I’ve recently had the opportunity to write about the Logical Data Warehouse(LDW). In the paper I describe three parallel streams rather than a single development path. The development is cyclic. Like the classic data warehouse before it, the logical data warehouse is never finished. That is because it provides a digital representation of pretty much everything that is happening in the business. Like the business itself it is constantly changing. It has to adapt to growth, acquisitions, competition, new product lines, in fact anything the business itself is subject to.
The public summary of the paper can be found here: Solution Path for Planning and Implementing the Logical Data Warehouse. To click through from there you’ll need a Gartner for Technical Professionals licence. The summary gives a brief description and an outline of the topics covered.
The paper describes the three main development styles used for analytics. Each is typically associated with the architectural elements that enable them, as illustrated in the picture below. They are:
- Classic data warehouse development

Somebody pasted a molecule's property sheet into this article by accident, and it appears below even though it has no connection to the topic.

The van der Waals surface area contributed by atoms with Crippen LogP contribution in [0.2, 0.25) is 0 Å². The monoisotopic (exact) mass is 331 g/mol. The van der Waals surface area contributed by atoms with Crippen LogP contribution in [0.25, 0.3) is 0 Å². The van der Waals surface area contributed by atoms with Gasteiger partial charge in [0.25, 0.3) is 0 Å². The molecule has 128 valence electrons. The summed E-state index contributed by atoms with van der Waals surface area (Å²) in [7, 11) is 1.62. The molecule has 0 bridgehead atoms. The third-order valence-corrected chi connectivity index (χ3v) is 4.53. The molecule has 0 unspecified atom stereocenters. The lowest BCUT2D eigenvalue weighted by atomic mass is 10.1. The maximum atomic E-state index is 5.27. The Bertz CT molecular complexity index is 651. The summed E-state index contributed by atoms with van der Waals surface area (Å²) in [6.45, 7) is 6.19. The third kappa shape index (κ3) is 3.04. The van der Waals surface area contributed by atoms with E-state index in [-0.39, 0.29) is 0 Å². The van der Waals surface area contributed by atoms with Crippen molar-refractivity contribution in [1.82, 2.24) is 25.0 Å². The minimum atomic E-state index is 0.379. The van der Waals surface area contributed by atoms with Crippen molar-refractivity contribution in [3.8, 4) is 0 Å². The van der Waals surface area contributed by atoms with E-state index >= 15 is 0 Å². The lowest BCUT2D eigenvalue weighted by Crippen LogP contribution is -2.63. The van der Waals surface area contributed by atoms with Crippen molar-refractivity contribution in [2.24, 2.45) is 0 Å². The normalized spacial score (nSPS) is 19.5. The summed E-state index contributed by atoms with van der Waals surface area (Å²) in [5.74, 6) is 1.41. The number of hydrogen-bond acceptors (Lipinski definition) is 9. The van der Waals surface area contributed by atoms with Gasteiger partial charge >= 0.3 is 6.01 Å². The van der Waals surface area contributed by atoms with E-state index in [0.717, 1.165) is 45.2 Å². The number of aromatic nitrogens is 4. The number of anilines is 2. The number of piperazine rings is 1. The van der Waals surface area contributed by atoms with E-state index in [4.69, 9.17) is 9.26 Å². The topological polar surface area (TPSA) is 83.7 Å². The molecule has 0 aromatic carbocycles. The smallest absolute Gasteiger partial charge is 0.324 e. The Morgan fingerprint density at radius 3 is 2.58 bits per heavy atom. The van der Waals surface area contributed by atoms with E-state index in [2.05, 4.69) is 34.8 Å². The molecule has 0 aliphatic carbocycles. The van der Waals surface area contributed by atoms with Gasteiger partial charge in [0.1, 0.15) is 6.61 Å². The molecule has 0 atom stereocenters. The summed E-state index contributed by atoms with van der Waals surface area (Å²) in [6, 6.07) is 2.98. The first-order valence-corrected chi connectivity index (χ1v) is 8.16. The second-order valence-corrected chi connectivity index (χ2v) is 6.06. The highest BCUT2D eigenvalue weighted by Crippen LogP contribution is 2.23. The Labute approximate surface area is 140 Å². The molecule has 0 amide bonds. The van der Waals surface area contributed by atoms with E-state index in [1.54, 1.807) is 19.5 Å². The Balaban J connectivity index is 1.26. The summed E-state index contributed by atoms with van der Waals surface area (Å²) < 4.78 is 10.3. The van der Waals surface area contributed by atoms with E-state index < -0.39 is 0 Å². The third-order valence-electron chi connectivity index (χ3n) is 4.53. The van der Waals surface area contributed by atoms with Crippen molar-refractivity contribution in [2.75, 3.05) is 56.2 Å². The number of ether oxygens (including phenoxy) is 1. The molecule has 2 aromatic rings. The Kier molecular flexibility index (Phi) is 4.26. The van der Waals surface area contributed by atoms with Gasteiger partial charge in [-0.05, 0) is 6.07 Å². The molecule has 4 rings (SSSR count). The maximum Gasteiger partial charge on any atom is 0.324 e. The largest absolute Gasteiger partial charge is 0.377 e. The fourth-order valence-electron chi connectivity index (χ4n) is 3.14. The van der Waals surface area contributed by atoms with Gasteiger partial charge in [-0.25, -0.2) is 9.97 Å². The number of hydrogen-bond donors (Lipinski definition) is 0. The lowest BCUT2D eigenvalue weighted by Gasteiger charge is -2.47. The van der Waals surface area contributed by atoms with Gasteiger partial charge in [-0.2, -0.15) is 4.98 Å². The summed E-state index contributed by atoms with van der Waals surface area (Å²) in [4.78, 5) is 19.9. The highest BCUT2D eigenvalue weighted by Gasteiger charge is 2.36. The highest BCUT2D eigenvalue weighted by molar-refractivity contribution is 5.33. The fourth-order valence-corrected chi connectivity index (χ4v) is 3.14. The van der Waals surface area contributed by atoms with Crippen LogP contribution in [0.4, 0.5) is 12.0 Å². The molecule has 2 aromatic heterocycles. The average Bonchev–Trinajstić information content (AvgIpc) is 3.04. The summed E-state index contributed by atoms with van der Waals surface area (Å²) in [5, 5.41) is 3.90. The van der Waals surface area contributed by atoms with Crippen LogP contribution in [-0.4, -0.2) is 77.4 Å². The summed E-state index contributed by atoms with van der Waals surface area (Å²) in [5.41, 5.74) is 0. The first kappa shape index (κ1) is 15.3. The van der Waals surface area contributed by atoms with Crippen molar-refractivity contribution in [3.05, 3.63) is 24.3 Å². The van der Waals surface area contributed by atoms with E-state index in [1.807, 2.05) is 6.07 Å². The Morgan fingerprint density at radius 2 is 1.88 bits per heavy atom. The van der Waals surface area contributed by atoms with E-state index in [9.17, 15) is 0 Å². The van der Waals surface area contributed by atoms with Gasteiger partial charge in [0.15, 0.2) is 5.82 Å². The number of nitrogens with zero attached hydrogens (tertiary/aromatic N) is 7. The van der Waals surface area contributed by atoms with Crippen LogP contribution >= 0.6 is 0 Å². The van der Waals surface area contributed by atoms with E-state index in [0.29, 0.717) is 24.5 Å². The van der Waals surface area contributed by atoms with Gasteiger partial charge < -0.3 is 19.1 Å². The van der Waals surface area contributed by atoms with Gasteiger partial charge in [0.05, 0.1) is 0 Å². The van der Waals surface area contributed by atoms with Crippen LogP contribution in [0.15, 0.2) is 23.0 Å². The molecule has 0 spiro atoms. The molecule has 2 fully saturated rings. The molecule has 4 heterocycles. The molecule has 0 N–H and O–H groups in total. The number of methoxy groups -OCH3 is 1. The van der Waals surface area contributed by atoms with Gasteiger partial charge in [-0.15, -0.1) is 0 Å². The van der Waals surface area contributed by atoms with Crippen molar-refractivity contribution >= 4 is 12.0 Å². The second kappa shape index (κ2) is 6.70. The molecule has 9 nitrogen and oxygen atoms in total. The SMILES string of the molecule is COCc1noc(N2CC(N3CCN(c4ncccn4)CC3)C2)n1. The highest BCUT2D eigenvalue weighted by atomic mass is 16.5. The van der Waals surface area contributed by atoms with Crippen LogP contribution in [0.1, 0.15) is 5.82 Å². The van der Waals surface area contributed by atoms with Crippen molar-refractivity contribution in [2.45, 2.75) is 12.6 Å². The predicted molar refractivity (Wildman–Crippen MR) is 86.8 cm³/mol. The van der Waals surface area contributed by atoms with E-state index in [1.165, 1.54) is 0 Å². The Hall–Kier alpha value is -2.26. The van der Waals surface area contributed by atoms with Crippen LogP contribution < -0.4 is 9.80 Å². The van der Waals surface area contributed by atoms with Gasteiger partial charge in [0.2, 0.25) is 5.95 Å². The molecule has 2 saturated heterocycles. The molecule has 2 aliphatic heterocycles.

- Agile development: using marts,virtual marts, sandboxes and data virtualization
- Development of the data lake
Much time and effort has been expended on which is ‘best’ approach. However, stepping back from this we can now see that these are not alternative development styles, but three facets of a bigger whole. Each is appropriate in the right context, and they can be used together to optimize the overall effort and the benefit obtained. That is, optimize return on investment.
During each cycle of development one, two or three of the streams are initiated and the requirements distributed among them. Collections of requirements are steered towards their most suitable mode of development. Each stream will expand a particular part of the architecture, but new servers and components will not be introduced unnecessarily. At the end of each cycle there is a wrap-up where those artifacts developed in one stream may be transferred to another if that makes sense.
For example, it may make sense that a new piece of analysis developed quickly and simply in the agile stream may be firmed up for regular production running by transferring it into the data warehouse. As we cross the boundaries between streams this is a tripwire to remind us to put in place (or remove) the disciplines that are different between streams. Moving that new piece of agilely developed analysis into production prompts us to put in place the necessary checks on data quality, standardized metadata, restart / recovery routines etc.
Similarly, at the start of a cycle, we may make copies of artifacts from data warehouse, to allow them to be rapidly modified in the agile stream. We’ll relax many of the checks and formal processes whilst working in the agile stream. Crossing boundaries between streams reminds us of what we need to do by explicitly switching development styles.
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